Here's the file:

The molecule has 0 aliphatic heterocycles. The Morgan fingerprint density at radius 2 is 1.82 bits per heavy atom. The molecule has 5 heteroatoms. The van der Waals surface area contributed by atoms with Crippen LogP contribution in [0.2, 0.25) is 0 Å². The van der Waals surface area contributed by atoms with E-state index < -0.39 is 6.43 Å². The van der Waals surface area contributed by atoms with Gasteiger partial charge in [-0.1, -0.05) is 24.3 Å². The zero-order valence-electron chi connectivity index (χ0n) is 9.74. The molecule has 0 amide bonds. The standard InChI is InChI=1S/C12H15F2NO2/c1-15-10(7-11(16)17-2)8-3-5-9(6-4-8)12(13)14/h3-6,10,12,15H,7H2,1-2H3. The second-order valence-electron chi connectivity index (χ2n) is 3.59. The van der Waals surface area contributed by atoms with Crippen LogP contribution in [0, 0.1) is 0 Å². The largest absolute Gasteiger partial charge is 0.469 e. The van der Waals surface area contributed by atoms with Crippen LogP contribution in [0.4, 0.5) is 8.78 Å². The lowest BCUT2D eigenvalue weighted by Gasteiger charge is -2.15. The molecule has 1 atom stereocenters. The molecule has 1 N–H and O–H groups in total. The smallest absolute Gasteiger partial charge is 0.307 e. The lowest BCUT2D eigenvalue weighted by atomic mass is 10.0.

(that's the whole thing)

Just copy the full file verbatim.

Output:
The molecule has 0 aliphatic heterocycles. The Morgan fingerprint density at radius 2 is 1.82 bits per heavy atom. The molecule has 5 heteroatoms. The van der Waals surface area contributed by atoms with Crippen LogP contribution in [0.2, 0.25) is 0 Å². The van der Waals surface area contributed by atoms with E-state index < -0.39 is 6.43 Å². The van der Waals surface area contributed by atoms with Gasteiger partial charge in [-0.1, -0.05) is 24.3 Å². The zero-order valence-electron chi connectivity index (χ0n) is 9.74. The molecule has 0 amide bonds. The standard InChI is InChI=1S/C12H15F2NO2/c1-15-10(7-11(16)17-2)8-3-5-9(6-4-8)12(13)14/h3-6,10,12,15H,7H2,1-2H3. The second-order valence-electron chi connectivity index (χ2n) is 3.59. The van der Waals surface area contributed by atoms with Crippen LogP contribution in [0, 0.1) is 0 Å². The largest absolute Gasteiger partial charge is 0.469 e. The van der Waals surface area contributed by atoms with Crippen LogP contribution in [0.4, 0.5) is 8.78 Å². The lowest BCUT2D eigenvalue weighted by Gasteiger charge is -2.15. The molecule has 1 atom stereocenters. The molecule has 1 N–H and O–H groups in total. The smallest absolute Gasteiger partial charge is 0.307 e. The lowest BCUT2D eigenvalue weighted by atomic mass is 10.0.